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SEC official visits MU, encourages St. Louis bid for tourneys

SEC official visits MU, encourages St. Louis bid for tourneys

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COLUMBIA, Mo. -- Arkansas is "on the table" to become Mizzou's divisional crossover rival in the Southeastern Conference and the SEC is hopeful that St. Louis and Kansas City will bid for future men's and women's conference basketball tournaments, SEC transition chair Larry Templeton said Monday at Mizzou Arena.

St. Louis Sports Commission President Frank Viverito was intrigued to hear Templeton's words. And then some.

"We would welcome the opportunity to bid on their championships," Viverito said by e-mail Monday evening, adding, "And it goes without saying that we look forward to working with Mizzou any chance we get.

"We also would consider a football bowl game with an SEC tie. This opens a potential new market for St. Louis."

Speaking before a basketball game between impending SEC members Mizzou and Texas A&M as he prepared to meet with MU officials on Tuesday, Templeton noted that the SEC likes to move its basketball tournaments around:

This year's men's tourney is in New Orleans, next year's is in Nashville, and it's also been held in outposts such as Tampa and Memphis.

While he suggested the SEC football championship game isn't likely to ever be moved out of Atlanta, he acknowledged the SEC is having conversations about trying to add bowl affiliations. If MU and A&M had been in the conference this season, he said, it would have needed more games.

"Whether we will do it quickly or not, I'm not sure," he said. "But the other good part is that our TV partner, ESPN, owns some bowls, and they have an open slot in one of those bowls. So we'll have some conversations with them. (And) to be honest, there have been some bowls that have contacted us."

When it comes to bowl pecking order, a source of frustration for Mizzou fans in the Big 12, Templeton painted a rosy picture of how it works in the SEC.

"We do it strictly by we let the bowl say which team they want and we let the school say which bowl they want. And if we have a conflict there, we'll sit down and work it out," he said. "And I've been in this league 21 years, and we've never had a conflict.

"The one thing that this conference has always been able to do is have a sense of doing what's best for the conference. It's always come together."

Templeton reiterated that the 2012 SEC football schedule is a one-time model that was done "strictly to make it work" after A&M and MU joined in the fall and that the conference will start over in terms of putting together a long-term format.

About the only certainty going forward is that the number of conference games will be fixed at eight.

"We're not going to nine," he said. "The competitiveness in our league week-to-week is just too strong. It would be an easier scheduling format, but I don't think it would be fair to our players or our coaches."

A key question is whether the SEC will proceed with a permanent cross-divisional rival. For next year, anyway, that rival for Mizzou of the SEC East will be Texas A&M of the West.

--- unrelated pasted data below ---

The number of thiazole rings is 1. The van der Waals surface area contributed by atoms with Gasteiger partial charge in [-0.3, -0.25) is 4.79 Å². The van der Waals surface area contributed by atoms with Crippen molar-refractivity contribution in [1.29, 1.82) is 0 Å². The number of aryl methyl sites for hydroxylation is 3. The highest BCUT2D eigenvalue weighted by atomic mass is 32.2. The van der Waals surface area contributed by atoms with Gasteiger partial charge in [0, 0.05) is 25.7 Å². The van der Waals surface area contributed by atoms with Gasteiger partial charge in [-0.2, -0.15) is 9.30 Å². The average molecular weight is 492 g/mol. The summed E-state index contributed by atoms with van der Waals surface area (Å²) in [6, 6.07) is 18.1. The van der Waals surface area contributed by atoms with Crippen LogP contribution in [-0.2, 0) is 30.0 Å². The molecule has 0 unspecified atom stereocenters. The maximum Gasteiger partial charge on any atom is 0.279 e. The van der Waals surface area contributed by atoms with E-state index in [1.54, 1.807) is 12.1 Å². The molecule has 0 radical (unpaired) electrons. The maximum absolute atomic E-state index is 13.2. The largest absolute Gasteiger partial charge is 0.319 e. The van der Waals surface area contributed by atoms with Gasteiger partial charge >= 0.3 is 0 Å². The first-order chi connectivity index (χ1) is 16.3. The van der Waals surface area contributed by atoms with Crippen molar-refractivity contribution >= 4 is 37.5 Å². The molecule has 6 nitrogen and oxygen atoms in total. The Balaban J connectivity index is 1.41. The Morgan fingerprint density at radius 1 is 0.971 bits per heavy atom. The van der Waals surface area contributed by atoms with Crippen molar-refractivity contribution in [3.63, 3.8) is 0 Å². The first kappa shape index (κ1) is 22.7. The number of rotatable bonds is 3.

But with six division games, having a cross-divisional rival means schools from different divisions might not see each other for more than a decade in football.

"That is a huge question that has not been answered ... It will be an interesting debate," said Templeton, adding, "I think anything else is on the table for discussion. We're going to have to make some tough decisions. Are we going to stay with the permanent opponent, and then (if so) how are we going to rotate that one other game?"

For that matter, even the "permanent" opponent could change: Templeton said Mizzou and Arkansas is "on the table" as a crossover game. It's also conceivable, albeit improbable, that divisional alignments could change.

"I don't look for the divisional makeup to change real quickly: That was the decision that the presidents made, and I think we would have to have some sound reasoning as to why we would want to change that," Templeton said, adding, "That's not (the) athletic directors' decision. That's a bylaw that would have to be voted on by the presidents of the league."

As for the basketball setup, Templeton said the SEC will stay at 16 conference games next year but move to 18 in 2013-2014. That format remains uncertain.

Asked what MU's transitional challenges are, he assumed the question was aimed at football and said, "We've seen 'em. They're going to be OK. Now, the thing that's going to be, I think, a little shocking is the fan support of the institutions and how serious that our fan bases in the SEC take Saturday afternoon or Saturday evenings, but I think they've got the pieces in place."

He added: "It's going to be tough week in and week out when you start playing five in a row of our guys."

As for the more broad view, Templeton said 10-12 members of MU's transition team will meet with the SEC in Birmingham next week to talk about everything from SEC compliance to how its digital media rights work to student seating and crowd control matters.

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